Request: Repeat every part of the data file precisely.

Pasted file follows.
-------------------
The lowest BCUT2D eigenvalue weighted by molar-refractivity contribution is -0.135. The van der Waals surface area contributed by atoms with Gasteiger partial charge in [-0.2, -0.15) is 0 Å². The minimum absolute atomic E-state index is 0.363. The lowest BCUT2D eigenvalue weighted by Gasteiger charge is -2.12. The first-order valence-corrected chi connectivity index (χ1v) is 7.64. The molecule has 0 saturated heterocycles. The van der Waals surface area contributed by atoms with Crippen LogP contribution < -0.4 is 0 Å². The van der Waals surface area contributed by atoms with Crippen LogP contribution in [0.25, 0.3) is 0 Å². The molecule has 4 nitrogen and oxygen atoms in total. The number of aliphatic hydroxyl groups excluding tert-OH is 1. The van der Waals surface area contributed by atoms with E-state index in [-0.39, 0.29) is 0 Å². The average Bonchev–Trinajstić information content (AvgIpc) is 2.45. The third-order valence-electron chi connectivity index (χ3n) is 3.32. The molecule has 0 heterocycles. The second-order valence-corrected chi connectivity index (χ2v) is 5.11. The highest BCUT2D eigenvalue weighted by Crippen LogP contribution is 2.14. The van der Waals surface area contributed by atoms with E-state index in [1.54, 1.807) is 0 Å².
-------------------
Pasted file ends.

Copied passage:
The lowest BCUT2D eigenvalue weighted by molar-refractivity contribution is -0.135. The van der Waals surface area contributed by atoms with Gasteiger partial charge in [-0.2, -0.15) is 0 Å². The minimum absolute atomic E-state index is 0.363. The lowest BCUT2D eigenvalue weighted by Gasteiger charge is -2.12. The first-order valence-corrected chi connectivity index (χ1v) is 7.64. The molecule has 0 saturated heterocycles. The van der Waals surface area contributed by atoms with Crippen LogP contribution < -0.4 is 0 Å². The van der Waals surface area contributed by atoms with Crippen LogP contribution in [0.25, 0.3) is 0 Å². The molecule has 4 nitrogen and oxygen atoms in total. The number of aliphatic hydroxyl groups excluding tert-OH is 1. The van der Waals surface area contributed by atoms with E-state index in [-0.39, 0.29) is 0 Å². The average Bonchev–Trinajstić information content (AvgIpc) is 2.45. The third-order valence-electron chi connectivity index (χ3n) is 3.32. The molecule has 0 heterocycles. The second-order valence-corrected chi connectivity index (χ2v) is 5.11. The highest BCUT2D eigenvalue weighted by Crippen LogP contribution is 2.14. The van der Waals surface area contributed by atoms with E-state index in [1.54, 1.807) is 0 Å².